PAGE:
What makes a good user experience?

UI, UX, IA, IxD, UCD, HCI . . .

There seems to be a lot of confusion around User Experience Design, what it does, why it is important and how it is different from User Interface Design. This last point is often combined with calls for rules or SOPs to guide developers in creating good user experiences. While there are certainly guidelines and design patterns for creating digital interfaces, these are by no means prescriptive. User Experience Design is about crafting the potential for a great interaction between a user and his/her tool. This interaction, however, is highly dependent on the situation; the environment, type of user, interaction modes, visual language, and especially the user themselves. The consequence of this web of interconnected dependencies is that there are no hard and fast rules. There are, however, some concepts which all User Experience and Interaction Designers strive to achieve through the use of the visual elements and principles of design.

A tool provides a good user experience if it is Understandable, Actionable, Engaging, and Efficient.



Indicate to (tell) the user what is going on: what is the most important piece of information on the page (screen, paper, etc), what information they need to consume, what actions they need to take and how to go about accomplishing those actions. Information hierarchy is of primary importance in any interaction, especially one between a person and a machine. Very few machines are able to sense a user’s confusion, so the information that user requires must be laid out clearly, with no possibility for confusion. Relationships between elements should be obvious; there should be no misunderstanding which elements are equivalent, which are actions and what those actions are related to, which elements are grouped together under a higher level element, and so on. The tool should guide the user through itself.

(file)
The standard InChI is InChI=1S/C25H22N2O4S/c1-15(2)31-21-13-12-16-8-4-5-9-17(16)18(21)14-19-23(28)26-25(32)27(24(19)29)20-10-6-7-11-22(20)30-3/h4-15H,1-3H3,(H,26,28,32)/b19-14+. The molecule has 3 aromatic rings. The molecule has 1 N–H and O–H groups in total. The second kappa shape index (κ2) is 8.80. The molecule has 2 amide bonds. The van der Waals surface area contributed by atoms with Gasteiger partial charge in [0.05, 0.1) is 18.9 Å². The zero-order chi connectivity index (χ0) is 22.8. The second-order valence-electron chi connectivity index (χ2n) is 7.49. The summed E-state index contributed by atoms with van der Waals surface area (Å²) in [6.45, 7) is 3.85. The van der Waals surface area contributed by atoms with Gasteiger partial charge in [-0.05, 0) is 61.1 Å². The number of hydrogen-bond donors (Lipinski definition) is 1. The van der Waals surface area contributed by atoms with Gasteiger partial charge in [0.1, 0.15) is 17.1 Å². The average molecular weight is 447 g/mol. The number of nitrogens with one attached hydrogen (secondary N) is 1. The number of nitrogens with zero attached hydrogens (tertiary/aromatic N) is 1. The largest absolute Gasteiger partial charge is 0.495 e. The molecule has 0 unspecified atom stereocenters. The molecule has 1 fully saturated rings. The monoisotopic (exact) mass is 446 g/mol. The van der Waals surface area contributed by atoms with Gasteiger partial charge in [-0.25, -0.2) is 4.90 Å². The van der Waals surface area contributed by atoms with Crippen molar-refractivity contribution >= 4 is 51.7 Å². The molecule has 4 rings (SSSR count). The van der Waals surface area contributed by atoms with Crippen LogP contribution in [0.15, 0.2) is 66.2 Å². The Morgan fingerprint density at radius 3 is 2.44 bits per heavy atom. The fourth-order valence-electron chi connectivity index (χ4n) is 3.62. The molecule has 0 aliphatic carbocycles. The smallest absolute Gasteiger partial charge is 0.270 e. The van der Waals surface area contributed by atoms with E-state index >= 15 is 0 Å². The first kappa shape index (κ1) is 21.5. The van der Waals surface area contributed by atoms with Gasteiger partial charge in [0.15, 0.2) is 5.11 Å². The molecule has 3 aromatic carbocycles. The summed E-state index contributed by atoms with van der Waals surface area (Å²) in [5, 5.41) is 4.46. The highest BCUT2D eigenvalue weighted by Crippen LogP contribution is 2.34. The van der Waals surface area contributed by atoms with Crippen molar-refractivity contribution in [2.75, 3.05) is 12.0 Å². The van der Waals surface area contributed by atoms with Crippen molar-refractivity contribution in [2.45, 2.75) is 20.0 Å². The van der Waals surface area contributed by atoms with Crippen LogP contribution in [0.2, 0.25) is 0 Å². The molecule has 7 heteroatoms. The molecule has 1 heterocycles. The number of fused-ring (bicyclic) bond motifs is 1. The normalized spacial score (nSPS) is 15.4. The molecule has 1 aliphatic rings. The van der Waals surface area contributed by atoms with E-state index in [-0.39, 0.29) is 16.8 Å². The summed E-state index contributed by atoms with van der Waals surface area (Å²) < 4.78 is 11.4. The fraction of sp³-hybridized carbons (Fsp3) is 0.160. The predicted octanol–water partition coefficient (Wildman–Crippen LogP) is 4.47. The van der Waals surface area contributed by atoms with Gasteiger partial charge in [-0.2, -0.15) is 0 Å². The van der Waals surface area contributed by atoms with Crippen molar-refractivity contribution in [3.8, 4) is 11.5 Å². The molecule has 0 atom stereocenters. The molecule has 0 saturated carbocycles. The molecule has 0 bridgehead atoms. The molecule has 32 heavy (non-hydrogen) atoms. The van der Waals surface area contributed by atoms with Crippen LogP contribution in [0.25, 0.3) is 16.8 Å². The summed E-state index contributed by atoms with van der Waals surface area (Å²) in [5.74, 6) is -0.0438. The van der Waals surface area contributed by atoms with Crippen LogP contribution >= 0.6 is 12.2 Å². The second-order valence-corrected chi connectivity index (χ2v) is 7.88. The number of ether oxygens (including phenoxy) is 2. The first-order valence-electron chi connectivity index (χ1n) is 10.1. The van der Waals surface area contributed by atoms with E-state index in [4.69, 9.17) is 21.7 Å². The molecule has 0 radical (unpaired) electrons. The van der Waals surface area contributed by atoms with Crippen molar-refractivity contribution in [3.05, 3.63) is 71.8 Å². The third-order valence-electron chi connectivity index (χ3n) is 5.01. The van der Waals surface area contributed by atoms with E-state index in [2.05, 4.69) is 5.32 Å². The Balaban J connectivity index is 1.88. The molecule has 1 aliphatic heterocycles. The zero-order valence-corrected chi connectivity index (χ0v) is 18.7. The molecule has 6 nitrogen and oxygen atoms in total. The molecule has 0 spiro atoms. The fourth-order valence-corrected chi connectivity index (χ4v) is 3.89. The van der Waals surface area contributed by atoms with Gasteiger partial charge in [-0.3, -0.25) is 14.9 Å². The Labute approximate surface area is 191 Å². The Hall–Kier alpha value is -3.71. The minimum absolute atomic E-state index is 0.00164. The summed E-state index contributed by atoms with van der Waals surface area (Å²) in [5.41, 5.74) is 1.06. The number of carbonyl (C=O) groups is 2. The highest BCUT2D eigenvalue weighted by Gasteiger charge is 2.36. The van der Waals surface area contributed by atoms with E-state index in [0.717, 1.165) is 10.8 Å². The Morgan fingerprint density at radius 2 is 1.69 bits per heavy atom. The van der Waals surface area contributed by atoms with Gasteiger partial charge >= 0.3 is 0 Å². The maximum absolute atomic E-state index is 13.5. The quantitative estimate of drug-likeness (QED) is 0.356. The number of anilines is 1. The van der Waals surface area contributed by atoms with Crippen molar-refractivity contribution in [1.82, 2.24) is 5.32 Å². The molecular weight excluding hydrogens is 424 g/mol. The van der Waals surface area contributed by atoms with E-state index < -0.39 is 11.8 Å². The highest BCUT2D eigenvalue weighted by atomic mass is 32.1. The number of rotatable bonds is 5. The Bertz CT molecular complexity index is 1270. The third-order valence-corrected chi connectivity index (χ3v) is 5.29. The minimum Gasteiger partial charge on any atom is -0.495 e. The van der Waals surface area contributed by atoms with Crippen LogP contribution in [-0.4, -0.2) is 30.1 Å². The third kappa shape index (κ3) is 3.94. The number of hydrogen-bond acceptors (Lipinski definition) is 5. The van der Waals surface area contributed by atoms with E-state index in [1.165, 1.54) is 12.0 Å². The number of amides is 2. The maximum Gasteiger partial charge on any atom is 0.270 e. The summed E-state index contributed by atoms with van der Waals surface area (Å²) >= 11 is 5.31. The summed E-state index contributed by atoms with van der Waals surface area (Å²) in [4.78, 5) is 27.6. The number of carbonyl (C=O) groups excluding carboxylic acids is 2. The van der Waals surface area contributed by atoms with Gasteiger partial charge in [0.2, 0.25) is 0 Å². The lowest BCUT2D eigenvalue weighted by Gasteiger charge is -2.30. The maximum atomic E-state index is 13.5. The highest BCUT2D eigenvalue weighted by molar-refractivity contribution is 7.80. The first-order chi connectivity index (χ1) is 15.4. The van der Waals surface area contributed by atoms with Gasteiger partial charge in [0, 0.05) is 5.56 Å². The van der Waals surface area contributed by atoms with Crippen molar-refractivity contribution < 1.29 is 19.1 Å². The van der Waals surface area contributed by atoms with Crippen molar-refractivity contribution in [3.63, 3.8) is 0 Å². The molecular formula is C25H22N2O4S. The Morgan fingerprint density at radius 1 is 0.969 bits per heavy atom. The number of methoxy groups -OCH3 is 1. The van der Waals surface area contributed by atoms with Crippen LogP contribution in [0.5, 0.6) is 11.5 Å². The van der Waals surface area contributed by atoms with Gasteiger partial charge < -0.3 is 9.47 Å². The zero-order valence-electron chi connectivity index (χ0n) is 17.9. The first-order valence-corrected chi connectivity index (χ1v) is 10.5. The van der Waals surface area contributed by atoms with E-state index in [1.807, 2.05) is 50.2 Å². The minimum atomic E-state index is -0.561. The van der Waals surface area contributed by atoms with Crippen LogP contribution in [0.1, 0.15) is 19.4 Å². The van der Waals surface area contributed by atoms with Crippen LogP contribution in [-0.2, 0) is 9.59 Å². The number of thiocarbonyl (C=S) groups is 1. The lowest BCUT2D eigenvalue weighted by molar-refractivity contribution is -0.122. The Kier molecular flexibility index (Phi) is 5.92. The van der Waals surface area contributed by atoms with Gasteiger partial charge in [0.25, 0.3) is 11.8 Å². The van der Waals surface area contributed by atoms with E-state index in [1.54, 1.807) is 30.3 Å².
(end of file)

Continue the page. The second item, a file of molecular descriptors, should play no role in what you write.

When evaluating your own design ask these questions: Does the user know where to start on the page? Is the path from start to finish clearly defined?



The next attribute to strive for is actionable. Everyone knows the old design adage ‘Form Follows Function.’ Make it clear to the user what actions are available and what path they need to take through the visual form. Do this by making things look like their function. Do buttons look like you can press them? Are the affordances of the visual objects appropriate or are they misleading? It is important to ensure that information doesn’t conflict with the visual or physical form of an object. The classic example from Don Norman is door handles. There are far too many doors with signs saying push, when the handle is clearly communicating pull.

This image (from home improvement site www.betterimprovement.com) illustrates the ways in which function is communicated through the form in the physical world. We can achieve some of that language-less communication through the visual forms we use, 3d looking buttons, underlined links, the cursor changing to a little grabbing hand when you click on something that can be dragged, etc.